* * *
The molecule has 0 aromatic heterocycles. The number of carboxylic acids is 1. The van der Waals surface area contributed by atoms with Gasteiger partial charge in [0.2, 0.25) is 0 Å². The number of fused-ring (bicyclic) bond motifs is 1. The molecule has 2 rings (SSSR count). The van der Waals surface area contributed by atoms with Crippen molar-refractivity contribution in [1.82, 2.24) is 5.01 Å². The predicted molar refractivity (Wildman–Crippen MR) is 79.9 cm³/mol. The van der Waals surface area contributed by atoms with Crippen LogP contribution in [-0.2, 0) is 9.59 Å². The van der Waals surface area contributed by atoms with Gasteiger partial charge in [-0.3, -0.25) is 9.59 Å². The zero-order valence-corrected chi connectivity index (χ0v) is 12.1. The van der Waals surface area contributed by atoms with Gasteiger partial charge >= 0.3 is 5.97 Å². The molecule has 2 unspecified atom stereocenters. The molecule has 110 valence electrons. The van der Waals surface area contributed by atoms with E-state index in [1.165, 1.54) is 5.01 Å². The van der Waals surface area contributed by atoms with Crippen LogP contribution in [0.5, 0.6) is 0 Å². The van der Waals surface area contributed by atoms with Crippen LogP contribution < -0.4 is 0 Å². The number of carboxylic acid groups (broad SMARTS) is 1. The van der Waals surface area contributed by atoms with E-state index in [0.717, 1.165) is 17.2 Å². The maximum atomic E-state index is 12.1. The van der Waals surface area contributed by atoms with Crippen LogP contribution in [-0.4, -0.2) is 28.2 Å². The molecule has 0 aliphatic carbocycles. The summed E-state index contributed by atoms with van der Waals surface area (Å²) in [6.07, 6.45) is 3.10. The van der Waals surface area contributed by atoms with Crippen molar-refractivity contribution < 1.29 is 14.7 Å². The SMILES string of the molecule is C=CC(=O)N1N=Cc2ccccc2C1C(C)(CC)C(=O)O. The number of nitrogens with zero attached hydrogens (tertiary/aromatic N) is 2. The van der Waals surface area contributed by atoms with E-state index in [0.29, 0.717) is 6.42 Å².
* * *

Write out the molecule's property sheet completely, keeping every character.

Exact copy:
The molecule has 0 aromatic heterocycles. The number of carboxylic acids is 1. The van der Waals surface area contributed by atoms with Gasteiger partial charge in [0.2, 0.25) is 0 Å². The number of fused-ring (bicyclic) bond motifs is 1. The molecule has 2 rings (SSSR count). The van der Waals surface area contributed by atoms with Crippen molar-refractivity contribution in [1.82, 2.24) is 5.01 Å². The predicted molar refractivity (Wildman–Crippen MR) is 79.9 cm³/mol. The van der Waals surface area contributed by atoms with Crippen LogP contribution in [-0.2, 0) is 9.59 Å². The van der Waals surface area contributed by atoms with Gasteiger partial charge in [-0.3, -0.25) is 9.59 Å². The zero-order valence-corrected chi connectivity index (χ0v) is 12.1. The van der Waals surface area contributed by atoms with Gasteiger partial charge >= 0.3 is 5.97 Å². The molecule has 2 unspecified atom stereocenters. The molecule has 110 valence electrons. The van der Waals surface area contributed by atoms with E-state index in [1.165, 1.54) is 5.01 Å². The van der Waals surface area contributed by atoms with Crippen LogP contribution in [0.5, 0.6) is 0 Å². The van der Waals surface area contributed by atoms with Crippen LogP contribution < -0.4 is 0 Å². The number of carboxylic acid groups (broad SMARTS) is 1. The van der Waals surface area contributed by atoms with E-state index in [0.717, 1.165) is 17.2 Å². The maximum atomic E-state index is 12.1. The van der Waals surface area contributed by atoms with Crippen LogP contribution in [-0.4, -0.2) is 28.2 Å². The molecule has 0 aliphatic carbocycles. The summed E-state index contributed by atoms with van der Waals surface area (Å²) in [6.07, 6.45) is 3.10. The van der Waals surface area contributed by atoms with Crippen molar-refractivity contribution < 1.29 is 14.7 Å². The SMILES string of the molecule is C=CC(=O)N1N=Cc2ccccc2C1C(C)(CC)C(=O)O. The number of nitrogens with zero attached hydrogens (tertiary/aromatic N) is 2. The van der Waals surface area contributed by atoms with E-state index in [0.29, 0.717) is 6.42 Å².